Three Extinction Rebellion activists who disrupted a London train during rush hour were acquitted by a jury Friday.
The three defendants, who said they were motivated by their Christian faith, did not deny their actions. Instead, they argued that their protest was lawful under the Human Rights Act.
”When a jury hears the truth about the escalating climate crisis, with the depth and seriousness they won’t get from the government or the media, they understand the urgent need to act,” Extinction Rebellion’s Zoë Blackler said in a statement emailed to EcoWatch. “The real criminals here aren’t 3 committed Christians who are risking their liberty to sound the alarm on a threat of existential proportions. The real crime lies with a government failing to do what’s necessary to safeguard the future of the human race.”
Reverend Sue Parfitt, 79; Father Martin Newell, 54; and former university lecturer Phil Kingston, 85 conducted their protest on October 17, 2019, The Independent reported. The three activists disrupted a Docklands Light Railway (DLR) train at London’s Shadwell Station for 77 minutes, delaying or canceling around 15 trains.
While Kingston super-glued his hand to the train, Parfitt and Newell climbed on top to say prayers for the planet. All three are members of Christian Climate Action and told the jury they were inspired to protect God’s creation by spurring action on the climate crisis, according to an Extinction Rebellion release emailed to EcoWatch.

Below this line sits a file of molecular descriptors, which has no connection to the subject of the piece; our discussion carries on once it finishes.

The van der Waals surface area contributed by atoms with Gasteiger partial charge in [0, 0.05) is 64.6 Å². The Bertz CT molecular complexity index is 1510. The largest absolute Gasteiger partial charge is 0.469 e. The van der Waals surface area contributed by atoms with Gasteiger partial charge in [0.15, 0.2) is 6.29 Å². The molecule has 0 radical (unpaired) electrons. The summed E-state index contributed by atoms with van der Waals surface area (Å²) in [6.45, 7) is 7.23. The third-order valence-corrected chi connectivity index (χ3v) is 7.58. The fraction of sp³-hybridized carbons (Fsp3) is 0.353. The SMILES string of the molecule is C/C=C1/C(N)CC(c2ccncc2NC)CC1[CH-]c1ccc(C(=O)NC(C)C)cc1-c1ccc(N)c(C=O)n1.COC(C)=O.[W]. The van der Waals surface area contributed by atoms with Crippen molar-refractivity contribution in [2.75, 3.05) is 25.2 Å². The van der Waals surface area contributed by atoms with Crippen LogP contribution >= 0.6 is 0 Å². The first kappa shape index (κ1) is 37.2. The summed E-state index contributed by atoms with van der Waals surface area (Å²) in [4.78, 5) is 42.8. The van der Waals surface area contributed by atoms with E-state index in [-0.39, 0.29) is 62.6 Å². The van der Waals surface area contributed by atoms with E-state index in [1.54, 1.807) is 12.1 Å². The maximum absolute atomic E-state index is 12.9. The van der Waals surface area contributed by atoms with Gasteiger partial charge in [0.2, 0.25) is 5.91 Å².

Kingston also said he wanted to preserve the future for his four grandchildren.
During the trial, which took place at the Inner London Crown Court, the jury was presented with facts about the climate crisis, The Guardian reported.
“Climate change is a clear and imminent threat to human civilisation,” the jury was told, according to Extinction Rebellion. “It has become increasingly widely recognised that immediate substantial action needs to be taken in order to stabilise the climate at a temperature in which we can avoid massive and widespread loss of life.”
The jury’s decision follows other recent acquittals of climate activists. In December, a jury chose to acquit six Extinction Rebellion protesters who had stopped transit entering London’s financial district, The Guardian reported. In April of 2020, a further six activists were let off for a protest at Shell’s London headquarters.
“There is mounting evidence from the courts and in particular from juries that the public is taking the climate crisis and the increasingly urgent need to focus on it far more seriously than government and business,” Mike Schwarz, a solicitor at the firm Hodge Jones and Allen who represented the defendants, said, as The Guardian reported. “This verdict is part of this escalating pattern.”
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